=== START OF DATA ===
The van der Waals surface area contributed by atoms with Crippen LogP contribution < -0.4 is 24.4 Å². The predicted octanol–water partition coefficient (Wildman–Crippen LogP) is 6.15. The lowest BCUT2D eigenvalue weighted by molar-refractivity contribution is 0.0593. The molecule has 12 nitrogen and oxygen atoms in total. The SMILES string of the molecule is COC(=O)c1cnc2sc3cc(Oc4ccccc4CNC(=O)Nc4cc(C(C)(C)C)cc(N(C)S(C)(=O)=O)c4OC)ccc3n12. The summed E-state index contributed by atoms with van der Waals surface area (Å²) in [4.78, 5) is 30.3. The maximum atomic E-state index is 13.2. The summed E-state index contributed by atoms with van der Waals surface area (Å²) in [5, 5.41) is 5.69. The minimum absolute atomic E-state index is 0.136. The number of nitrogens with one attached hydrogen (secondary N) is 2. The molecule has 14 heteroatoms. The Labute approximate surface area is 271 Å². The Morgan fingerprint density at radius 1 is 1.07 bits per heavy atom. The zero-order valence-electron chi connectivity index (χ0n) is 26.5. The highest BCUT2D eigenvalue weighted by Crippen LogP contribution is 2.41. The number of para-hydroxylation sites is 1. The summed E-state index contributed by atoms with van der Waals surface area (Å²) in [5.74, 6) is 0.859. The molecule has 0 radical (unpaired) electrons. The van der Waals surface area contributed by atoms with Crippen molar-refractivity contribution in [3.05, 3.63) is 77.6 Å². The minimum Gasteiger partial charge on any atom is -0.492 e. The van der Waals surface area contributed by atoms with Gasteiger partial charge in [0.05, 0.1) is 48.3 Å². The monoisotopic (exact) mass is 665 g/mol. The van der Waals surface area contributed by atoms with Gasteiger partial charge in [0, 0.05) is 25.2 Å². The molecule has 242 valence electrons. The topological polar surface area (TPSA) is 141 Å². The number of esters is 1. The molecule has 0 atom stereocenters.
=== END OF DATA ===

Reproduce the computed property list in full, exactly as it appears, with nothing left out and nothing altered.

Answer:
The van der Waals surface area contributed by atoms with Crippen LogP contribution < -0.4 is 24.4 Å². The predicted octanol–water partition coefficient (Wildman–Crippen LogP) is 6.15. The lowest BCUT2D eigenvalue weighted by molar-refractivity contribution is 0.0593. The molecule has 12 nitrogen and oxygen atoms in total. The SMILES string of the molecule is COC(=O)c1cnc2sc3cc(Oc4ccccc4CNC(=O)Nc4cc(C(C)(C)C)cc(N(C)S(C)(=O)=O)c4OC)ccc3n12. The summed E-state index contributed by atoms with van der Waals surface area (Å²) in [4.78, 5) is 30.3. The maximum atomic E-state index is 13.2. The summed E-state index contributed by atoms with van der Waals surface area (Å²) in [5, 5.41) is 5.69. The minimum absolute atomic E-state index is 0.136. The number of nitrogens with one attached hydrogen (secondary N) is 2. The molecule has 14 heteroatoms. The Labute approximate surface area is 271 Å². The Morgan fingerprint density at radius 1 is 1.07 bits per heavy atom. The zero-order valence-electron chi connectivity index (χ0n) is 26.5. The highest BCUT2D eigenvalue weighted by Crippen LogP contribution is 2.41. The number of para-hydroxylation sites is 1. The summed E-state index contributed by atoms with van der Waals surface area (Å²) in [5.74, 6) is 0.859. The molecule has 0 radical (unpaired) electrons. The van der Waals surface area contributed by atoms with Crippen molar-refractivity contribution in [3.05, 3.63) is 77.6 Å². The minimum Gasteiger partial charge on any atom is -0.492 e. The van der Waals surface area contributed by atoms with Gasteiger partial charge in [0.05, 0.1) is 48.3 Å². The monoisotopic (exact) mass is 665 g/mol. The van der Waals surface area contributed by atoms with Gasteiger partial charge in [0, 0.05) is 25.2 Å². The molecule has 242 valence electrons. The topological polar surface area (TPSA) is 141 Å². The number of esters is 1. The molecule has 0 atom stereocenters.